Who are we? Are we the country that elected President Obama or President Trump? Are we a nation frightened by change or invigorated by it? Do we embrace our diversity or do we huddle in our tribal cliques? Do we see in this president a fearless and inspiring leader or a mistake of historic proportions?

The answers to all of these questions lie in the eye of the beholder. We are a complicated and increasingly segmented society, and when we go to the polls in November 2020 to choose a path forward, that decision will not only shape our current moment in history but likely echo across the decades ahead, not only in the United States but throughout our global community.

There is a sense in some quarters, I fear, that this president is so wounded and battered and – in the minds of his critics – so unfit for office that his fate as a one-termer is now preordained. Those in this camp who were able to stomach watching the State of the Union saw much of what they loathed about the man on full display.

We know, however, that President Trump also has a loyal base who loved what they saw. The question hanging over 2020 is what will the electorate look like. Will there be enough voters in the President’s camp, or open or apathetic enough to be swayed to vote for him, to squeak out another narrow victory?

I know what the polls say. And while most president’s enter their re-election campaign as presumptive favorites considering historic trends, I do believe that President Trump does not. But I also do not know how the chips will eventually fall.

In thinking more about President Trump’s State of the Union, my judgement about its tone and content hasn’t changed. But I also think it should be a wake-up call for any complacent Democrat and all others who oppose him. It may have been Trump’s most effective speech of his Presidency. I know, I know; many people will read that as damning with very faint praise. The speech got scathing reviews from many political observers, including this one. But from Trump’s standpoint and for his purposes – foremost being, survival in office and viability for re-election – it might be more effective than people are giving it credit. Republicans seemed to love it, and that probably includes the many voters who lean Republican but sometimes vote Democratic. As for the truly independents, who may be appalled at Trump’s personality, character, style, and some of his policies but like some of what they think he has done (being good for the economy is one issue that polls well for him), it might have resonated as well.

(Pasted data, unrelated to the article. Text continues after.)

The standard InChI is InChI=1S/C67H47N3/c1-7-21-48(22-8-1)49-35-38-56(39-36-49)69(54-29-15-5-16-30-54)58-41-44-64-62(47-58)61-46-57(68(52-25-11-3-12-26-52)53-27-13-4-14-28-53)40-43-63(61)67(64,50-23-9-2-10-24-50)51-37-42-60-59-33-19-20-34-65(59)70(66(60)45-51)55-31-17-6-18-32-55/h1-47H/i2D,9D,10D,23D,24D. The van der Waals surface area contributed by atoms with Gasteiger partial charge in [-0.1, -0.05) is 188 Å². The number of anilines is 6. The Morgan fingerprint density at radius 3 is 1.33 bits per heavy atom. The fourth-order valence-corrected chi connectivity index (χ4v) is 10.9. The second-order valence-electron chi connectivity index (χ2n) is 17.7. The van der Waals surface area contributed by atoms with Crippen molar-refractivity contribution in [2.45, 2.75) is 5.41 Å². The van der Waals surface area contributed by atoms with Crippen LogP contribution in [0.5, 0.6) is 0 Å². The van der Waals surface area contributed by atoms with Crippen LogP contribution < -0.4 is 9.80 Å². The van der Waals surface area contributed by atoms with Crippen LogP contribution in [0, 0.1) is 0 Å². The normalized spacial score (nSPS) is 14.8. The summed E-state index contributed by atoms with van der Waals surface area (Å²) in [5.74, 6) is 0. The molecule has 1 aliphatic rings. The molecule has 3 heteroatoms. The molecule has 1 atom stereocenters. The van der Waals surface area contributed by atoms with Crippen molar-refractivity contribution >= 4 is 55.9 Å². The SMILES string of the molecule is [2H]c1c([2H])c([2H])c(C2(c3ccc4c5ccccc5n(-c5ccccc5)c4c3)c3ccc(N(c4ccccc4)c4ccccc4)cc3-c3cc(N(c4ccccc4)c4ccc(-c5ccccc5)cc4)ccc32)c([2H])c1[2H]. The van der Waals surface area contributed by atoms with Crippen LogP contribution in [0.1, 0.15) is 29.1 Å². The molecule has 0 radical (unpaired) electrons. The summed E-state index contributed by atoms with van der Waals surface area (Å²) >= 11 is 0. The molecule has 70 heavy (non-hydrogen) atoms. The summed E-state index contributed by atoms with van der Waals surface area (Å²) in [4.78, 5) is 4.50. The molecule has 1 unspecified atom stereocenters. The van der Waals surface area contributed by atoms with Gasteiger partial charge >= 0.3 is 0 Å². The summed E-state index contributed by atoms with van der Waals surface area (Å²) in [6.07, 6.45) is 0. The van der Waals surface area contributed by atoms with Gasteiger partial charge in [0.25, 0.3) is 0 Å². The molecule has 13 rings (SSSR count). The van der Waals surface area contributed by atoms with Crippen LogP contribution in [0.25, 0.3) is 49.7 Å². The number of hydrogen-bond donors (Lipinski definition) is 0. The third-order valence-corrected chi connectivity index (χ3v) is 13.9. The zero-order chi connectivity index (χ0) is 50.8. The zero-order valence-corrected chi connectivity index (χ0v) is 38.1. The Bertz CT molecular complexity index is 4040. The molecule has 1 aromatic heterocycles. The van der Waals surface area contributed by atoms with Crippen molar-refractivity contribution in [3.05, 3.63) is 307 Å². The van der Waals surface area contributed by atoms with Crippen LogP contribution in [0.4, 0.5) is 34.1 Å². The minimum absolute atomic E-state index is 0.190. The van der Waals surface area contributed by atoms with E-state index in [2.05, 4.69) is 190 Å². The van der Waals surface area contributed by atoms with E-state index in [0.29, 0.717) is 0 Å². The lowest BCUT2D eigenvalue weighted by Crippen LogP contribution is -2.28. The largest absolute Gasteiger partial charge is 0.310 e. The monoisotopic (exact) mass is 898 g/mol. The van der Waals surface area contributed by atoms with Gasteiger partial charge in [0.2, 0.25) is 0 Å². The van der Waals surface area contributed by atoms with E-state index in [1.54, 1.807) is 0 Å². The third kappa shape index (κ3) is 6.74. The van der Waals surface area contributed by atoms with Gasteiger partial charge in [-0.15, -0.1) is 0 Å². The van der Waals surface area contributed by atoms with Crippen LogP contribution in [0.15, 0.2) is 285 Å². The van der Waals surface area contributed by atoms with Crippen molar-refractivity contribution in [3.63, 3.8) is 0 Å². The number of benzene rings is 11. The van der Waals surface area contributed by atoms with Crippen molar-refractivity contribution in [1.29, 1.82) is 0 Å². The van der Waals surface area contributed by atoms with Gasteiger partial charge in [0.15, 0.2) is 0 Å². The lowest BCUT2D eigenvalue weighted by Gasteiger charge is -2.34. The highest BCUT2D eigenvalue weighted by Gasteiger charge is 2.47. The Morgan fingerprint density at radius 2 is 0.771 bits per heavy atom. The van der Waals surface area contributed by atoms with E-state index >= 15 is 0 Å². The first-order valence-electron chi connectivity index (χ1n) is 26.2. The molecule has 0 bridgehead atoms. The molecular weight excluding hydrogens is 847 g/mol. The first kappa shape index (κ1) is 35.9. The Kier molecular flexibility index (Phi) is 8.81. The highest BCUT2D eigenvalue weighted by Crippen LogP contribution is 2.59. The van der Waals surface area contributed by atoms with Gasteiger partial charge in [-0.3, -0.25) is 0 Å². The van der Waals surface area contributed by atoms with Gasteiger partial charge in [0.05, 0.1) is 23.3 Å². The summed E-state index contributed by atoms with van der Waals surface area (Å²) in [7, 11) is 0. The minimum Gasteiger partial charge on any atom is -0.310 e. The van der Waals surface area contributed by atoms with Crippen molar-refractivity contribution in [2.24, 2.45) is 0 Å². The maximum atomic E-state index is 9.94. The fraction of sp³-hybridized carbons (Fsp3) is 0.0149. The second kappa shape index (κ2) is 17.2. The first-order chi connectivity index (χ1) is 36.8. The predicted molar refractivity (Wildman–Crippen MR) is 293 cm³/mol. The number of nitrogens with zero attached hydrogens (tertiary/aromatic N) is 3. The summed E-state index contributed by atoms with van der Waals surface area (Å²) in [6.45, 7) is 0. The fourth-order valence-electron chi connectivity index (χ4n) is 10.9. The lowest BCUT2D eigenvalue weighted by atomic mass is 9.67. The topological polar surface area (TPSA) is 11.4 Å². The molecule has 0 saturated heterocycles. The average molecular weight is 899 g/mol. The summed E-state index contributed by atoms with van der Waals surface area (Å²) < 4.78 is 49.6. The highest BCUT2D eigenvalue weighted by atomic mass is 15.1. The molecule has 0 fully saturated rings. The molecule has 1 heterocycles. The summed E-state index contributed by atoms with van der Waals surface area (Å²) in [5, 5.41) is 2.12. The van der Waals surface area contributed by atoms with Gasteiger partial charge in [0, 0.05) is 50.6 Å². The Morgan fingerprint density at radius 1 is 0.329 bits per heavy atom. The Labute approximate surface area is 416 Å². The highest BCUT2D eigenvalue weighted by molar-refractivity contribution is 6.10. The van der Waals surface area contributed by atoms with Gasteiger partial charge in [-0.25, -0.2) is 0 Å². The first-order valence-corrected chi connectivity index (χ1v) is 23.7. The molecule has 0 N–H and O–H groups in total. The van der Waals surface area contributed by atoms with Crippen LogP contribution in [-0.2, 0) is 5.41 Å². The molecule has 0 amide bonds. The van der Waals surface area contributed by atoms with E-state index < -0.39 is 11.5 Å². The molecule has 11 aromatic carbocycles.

What is a matter of big debate is how many voters there are that fall in the above camps as opposed to those who helped elect Democrats in a landslide midterm election. How fast are demographics shifting? How much will President Trump hold on to his 2016 voters? Are there any crackings in his base?

But we cannot forget President Trump’s surprising path to victory in 2016, even as we should also not ignore the lessons of 2018. As badly as a lot of people don’t want to hear it or don’t want to believe it, I think Trump used some themes in that speech that might have helped him. How much and for how long, we will find out. And in this crazy newscycle of scandal and the Russian investigation and the volatility of a continued recknowing on race and power and immigration and other contentious issues, this speech will be likely forgotten.

But in it I did see Trump’s strategy. He’s counting on Democrats and others who oppose him being lulled into believing that he can’t survive through his first term, and that even if he does, he can’t possibly win another election.

Maybe those people will ultimately be proven right. But, at this moment in history, there is danger for them in not recognizing that their beliefs are by no means certain to be fulfilled. Trump is down but he’s not out, and not necessarily on his way out. To think otherwise risks the trap of self-delusion. Complacency in the wake of what happened Tuesday night is a real and present danger for all opposed to Trump and what he represents.

I sense that people know this. I see resolve in Congressional action and a Democratic primary electorate who say electability is their primary litmus test. But these are concerns that should bear repeating, and remembering, lest they become destiny.